The Gospel Today
The Seventh Day in the Octave of Christmas
and the Word was with God,
and the Word was God.
He was in the beginning with God.
All things came to be through him,
and without him nothing came to be.
What came to be through him was life,
and this life was the light of the human race;
the light shines in the darkness,
and the darkness has not overcome it.
A man named John was sent from God.
He came for testimony, to testify to the light,
so that all might believe through him.
He was not the light,
but came to testify to the light.
The true light, which enlightens everyone, was coming into the world.
He was in the world,
and the world came to be through him,
but the world did not know him.
He came to what was his own,
but his own people did not accept him.
But to those who did accept him
he gave power to become children of God,
to those who believe in his name,
who were born not by natural generation
nor by human choice nor by a man’s decision
but of God.
And the Word became flesh
and made his dwelling among us,
and we saw his glory,
the glory as of the Father’s only-begotten Son,
full of grace and truth.
John testified to him and cried out, saying,
“This was he of whom I said,
‘The one who is coming after me ranks ahead of me
because he existed before me.’”
From his fullness we have all received,
grace in place of grace,
because while the law was given through Moses,
grace and truth came through Jesus Christ.
No one has ever seen God.
The only-begotten Son, God, who is at the Father’s side,
has revealed him.
The Paschal Mystery – Christ’s passion, death and resurrection is the summit of Jesus’ redemptive act. However, salvation history stretches to the entire life of Jesus Christ and even before His earthly existence. If Jesus was not born, then there would have been no paschal mystery. Thus, the beginning is equally important as the end.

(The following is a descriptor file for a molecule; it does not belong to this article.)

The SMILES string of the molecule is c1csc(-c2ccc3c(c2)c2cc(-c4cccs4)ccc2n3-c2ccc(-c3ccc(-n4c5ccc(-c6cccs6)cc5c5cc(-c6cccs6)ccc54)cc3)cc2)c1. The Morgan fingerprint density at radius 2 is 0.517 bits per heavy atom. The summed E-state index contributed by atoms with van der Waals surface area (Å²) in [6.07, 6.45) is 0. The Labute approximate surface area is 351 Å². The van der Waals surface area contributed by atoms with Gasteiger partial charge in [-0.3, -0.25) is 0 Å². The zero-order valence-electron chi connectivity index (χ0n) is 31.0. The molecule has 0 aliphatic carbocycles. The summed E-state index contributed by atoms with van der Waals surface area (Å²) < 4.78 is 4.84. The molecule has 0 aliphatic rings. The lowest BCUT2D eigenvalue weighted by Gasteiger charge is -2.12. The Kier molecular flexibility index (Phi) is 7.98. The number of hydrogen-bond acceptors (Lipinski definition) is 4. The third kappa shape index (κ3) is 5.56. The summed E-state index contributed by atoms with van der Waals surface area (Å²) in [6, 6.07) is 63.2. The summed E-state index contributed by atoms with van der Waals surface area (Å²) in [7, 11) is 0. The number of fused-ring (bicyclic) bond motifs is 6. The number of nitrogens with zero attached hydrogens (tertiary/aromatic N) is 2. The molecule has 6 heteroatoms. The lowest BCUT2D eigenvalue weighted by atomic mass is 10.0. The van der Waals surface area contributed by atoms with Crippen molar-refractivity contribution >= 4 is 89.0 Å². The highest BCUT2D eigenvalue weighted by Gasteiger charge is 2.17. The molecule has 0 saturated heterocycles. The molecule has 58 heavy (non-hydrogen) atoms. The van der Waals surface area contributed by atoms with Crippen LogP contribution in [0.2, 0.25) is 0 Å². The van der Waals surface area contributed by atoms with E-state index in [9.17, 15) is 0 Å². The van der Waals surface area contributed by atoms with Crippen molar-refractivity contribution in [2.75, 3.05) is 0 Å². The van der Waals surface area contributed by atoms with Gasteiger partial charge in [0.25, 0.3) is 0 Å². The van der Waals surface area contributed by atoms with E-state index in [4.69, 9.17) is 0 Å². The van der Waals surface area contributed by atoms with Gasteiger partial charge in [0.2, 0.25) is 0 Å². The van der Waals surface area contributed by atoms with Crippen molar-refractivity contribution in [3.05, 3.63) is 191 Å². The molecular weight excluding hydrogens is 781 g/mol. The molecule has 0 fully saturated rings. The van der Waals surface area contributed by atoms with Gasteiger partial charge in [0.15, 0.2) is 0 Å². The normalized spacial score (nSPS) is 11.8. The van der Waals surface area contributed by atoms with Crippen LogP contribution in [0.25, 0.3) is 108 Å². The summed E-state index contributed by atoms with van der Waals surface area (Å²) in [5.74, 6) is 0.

What is there in the beginning? The Gospel describes the intimate relationship between God the Father and God the Son. The Word – the Son of God, the second person of the Trinity emptied Himself of His glory, entered human history, in a humble and ordinary way. To be separated from His eternal abode and being born as a helpless child, subject to natural and human law, is something unthinkable for God to do. But God in His infinite love offered His only Son that through Him we will gain access to His eternal kingdom.
How about you? What is your beginning? Are you still rooted from your beginning? Can you truly identify yourself with your beginning and acknowledge it whole-heartedly? Whatever your beginning is, you are reminded to know and value where you came from.
Sometimes it is easy to acknowledge and be proud of our roots when they are worth praising in the eyes of the world. But many times, we would conceal or hide them especially when they are degrading to our present identity and status. As much as possible, we would like to avoid those that can tarnish our good name and reputation.
We are the product of our past and what we are now is something that we have to be grateful for. Whether our past is worth remembering or not, in a wider perspective it has a purpose. The challenge for us is not to recreate the past but to learn from it and hopefully to emerge as a better person for the service of God’s people. Christ gave us the example that our past is not a hindrance in serving and loving others. It may be difficult but it is not impossible.